Supreme Court Theology

By Britt, Brian | The Humanist, November-December 2004 | Go to article overview

Supreme Court Theology


Britt, Brian, The Humanist


College religion courses come in many varieties, with no consistency in labeling. "Theology" at one school may be called "religious studies" at another and at still others missionaries are trained under the rubric of "intercultural studies" While many church-affiliated colleges minimize their denominational identity, the study of theology flourishes at some state universities. According to a recent article, "All God's Children" by Samantha M. Shapiro in the September 5, 2004, New York Times, nondenominational Christian colleges have grown 67 percent in the last ten years.

These conflicting trends reveal unresolved tensions about religion and higher education in American life. Is the study of religion a kind of religious practice? Is a major in religion, or any other subject, really just a form of job training? With its February 2004 seven-to-two decision in Locke v. Davey to uphold a Washington state law denying scholarships to theology and ministry students, the U.S. Supreme Court has calmed the nerves of People for the American Way and others worried about government support for "faith-based" institutions. But it has also codified two major confusions in the law of church and state.

In the case, Joshua Davey was denied a state scholarship available to all undergraduate majors except those majoring in "theology" While Davey's major in pastoral ministries was undoubtedly designed to prepare for a career in the church, the statute in question applies to theology without defining the term, a problem overlooked even by the dissenting opinion of Justices Antonin Scalia and Clarence Thomas. In fact, Davey's college study led him to Harvard Law School, where he is currently enrolled.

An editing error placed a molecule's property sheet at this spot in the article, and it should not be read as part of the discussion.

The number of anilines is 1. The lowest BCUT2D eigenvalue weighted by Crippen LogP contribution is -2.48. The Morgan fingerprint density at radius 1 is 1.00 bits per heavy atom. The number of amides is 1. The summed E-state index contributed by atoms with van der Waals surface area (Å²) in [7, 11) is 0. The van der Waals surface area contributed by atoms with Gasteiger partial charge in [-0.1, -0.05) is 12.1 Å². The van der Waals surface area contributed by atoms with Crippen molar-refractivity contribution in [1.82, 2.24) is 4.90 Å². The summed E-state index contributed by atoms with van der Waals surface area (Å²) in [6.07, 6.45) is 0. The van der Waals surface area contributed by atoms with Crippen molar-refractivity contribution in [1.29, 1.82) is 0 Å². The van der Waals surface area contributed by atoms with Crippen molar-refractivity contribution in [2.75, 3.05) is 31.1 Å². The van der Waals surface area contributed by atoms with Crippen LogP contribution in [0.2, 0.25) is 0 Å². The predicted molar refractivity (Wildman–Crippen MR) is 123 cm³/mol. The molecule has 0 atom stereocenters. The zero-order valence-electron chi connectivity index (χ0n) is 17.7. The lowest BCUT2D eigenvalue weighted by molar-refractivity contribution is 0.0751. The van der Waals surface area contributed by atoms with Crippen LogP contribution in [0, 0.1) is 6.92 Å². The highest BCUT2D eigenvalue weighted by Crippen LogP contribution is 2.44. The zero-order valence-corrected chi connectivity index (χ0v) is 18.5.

The first confusion here is the idea that only "theology" majors cross the boundaries of church and state. Davey attended Northwest College, a fully accredited evangelical institution affiliated with the Assemblies of God. Northwest offers many religiously based undergraduate majors. Students who major in intercultural studies at Northwest, for example, take such courses as "Intercultural Ministries" and "Multicultural Evangelism" The entire curriculum is permeated by the religious identity of the college. As Chief Justice William Rehnquist admits, the vague state law must be read along with the state constitution, which prohibits state funding of degrees that are "devotional in nature or designed to induce religious faith," a standard that could apply to all degrees at Northwest.

The second related confusion is the implication that all theology majors are studying to prepare for the ministry. …

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